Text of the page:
On second thought, "Glee" creator Ryan Murphy didn't exactly mean it when he [article id="1656723"]said "f--- you" to Kings of Leon[/article] back in January. Yes, he was a bit miffed that the sibling rockers (whom he also called "self-centered a--holes") had mouthed off about not wanting their song "Use Somebody" to appear on the high school musical sensation, but given some time to reflect, Murphy told The Hollywood Reporter this week that perhaps he could have expressed himself differently.
"I didn't speak with as much clarity as I would have liked," Murphy explained to the magazine. "Who am I to say, 'F--- you'? That's not what I meant. I completely understand when artists don't want a show or another artist to interpret their songs. In fact, I respect it. It's their personal work and I'd feel the same way. We get turned down all the time and [I] don't fight it or even go back after a rejection."
Murphy even revealed that he got turned down by another artist recently, Icelandic enigma Bjork, who passed up the opportunity to have one of her songs used in the show. "She read the scene and didn't think it was the right fit for her song," he said. "I told her, 'That's completely cool,' and she said to come back to her down the road. We deal with that every day."
Murphy came under fire again recently when [article id="1660185"]Foo Fighters singer Dave Grohl[/article] said he didn't think the show runner should complain when bands don't want their tunes used on the hit Fox series.
"It's every band's right, you shouldn't have to do f---ing 'Glee,' " Grohl told the Reporter. "And then the guy who created 'Glee' is so offended that we're not, like, begging to be on his f---ing show. ... F--- that guy for thinking anybody and everybody should want to do 'Glee.' ... I watched 10 minutes. It's not my thing."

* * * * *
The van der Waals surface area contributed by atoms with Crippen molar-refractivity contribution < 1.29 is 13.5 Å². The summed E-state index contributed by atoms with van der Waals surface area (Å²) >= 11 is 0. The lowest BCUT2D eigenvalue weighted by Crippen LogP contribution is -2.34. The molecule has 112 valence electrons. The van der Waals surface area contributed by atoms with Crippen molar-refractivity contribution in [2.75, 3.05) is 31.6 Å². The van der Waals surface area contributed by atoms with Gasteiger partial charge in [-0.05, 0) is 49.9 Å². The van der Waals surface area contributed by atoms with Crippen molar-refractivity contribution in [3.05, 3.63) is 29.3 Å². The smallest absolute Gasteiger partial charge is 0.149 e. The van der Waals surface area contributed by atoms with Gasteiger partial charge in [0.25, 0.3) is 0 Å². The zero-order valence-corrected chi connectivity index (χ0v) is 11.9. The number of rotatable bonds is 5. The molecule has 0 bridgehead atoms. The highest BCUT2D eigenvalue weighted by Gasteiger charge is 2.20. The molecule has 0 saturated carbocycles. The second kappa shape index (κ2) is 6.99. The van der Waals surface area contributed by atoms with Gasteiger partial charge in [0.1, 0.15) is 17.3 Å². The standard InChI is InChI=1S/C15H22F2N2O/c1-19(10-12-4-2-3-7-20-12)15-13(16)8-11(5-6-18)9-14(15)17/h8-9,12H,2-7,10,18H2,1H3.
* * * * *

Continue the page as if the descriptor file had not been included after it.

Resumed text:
Though the comments hit home with Murphy, a Foos fan, he said he understood where Grohl was coming from and politely disagreed with his comments. "I've never felt that if you don't give 'Glee' your music, there's something diabolical about you," Murphy responded. "To the contrary: I support artists and what they choose to do ... I think Kings of Leon are cool as sh--. The Foo Fighters are brilliant. We'd love to do one of their songs, if they were ever interested. But if it's not their thing, then OK. I personally wish them luck [and] will still listen to their music."
Chastened by the incident, Murphy said he's learned not to drop f-bombs on other artists in the press — and has, in fact, starting exchanging texts with Kings of Leon — but added that he won't stop pushing to have cool and interesting music on his program. "I'm really proud of the fact that we can introduce songs to younger kids or their parents because I'm the biggest music fan," he said. "The show is about the love of performing and arts education — things I think are very special."
What do you think about Murphy's latest remarks regarding the Kings of Leon flap? Tell us in the comments.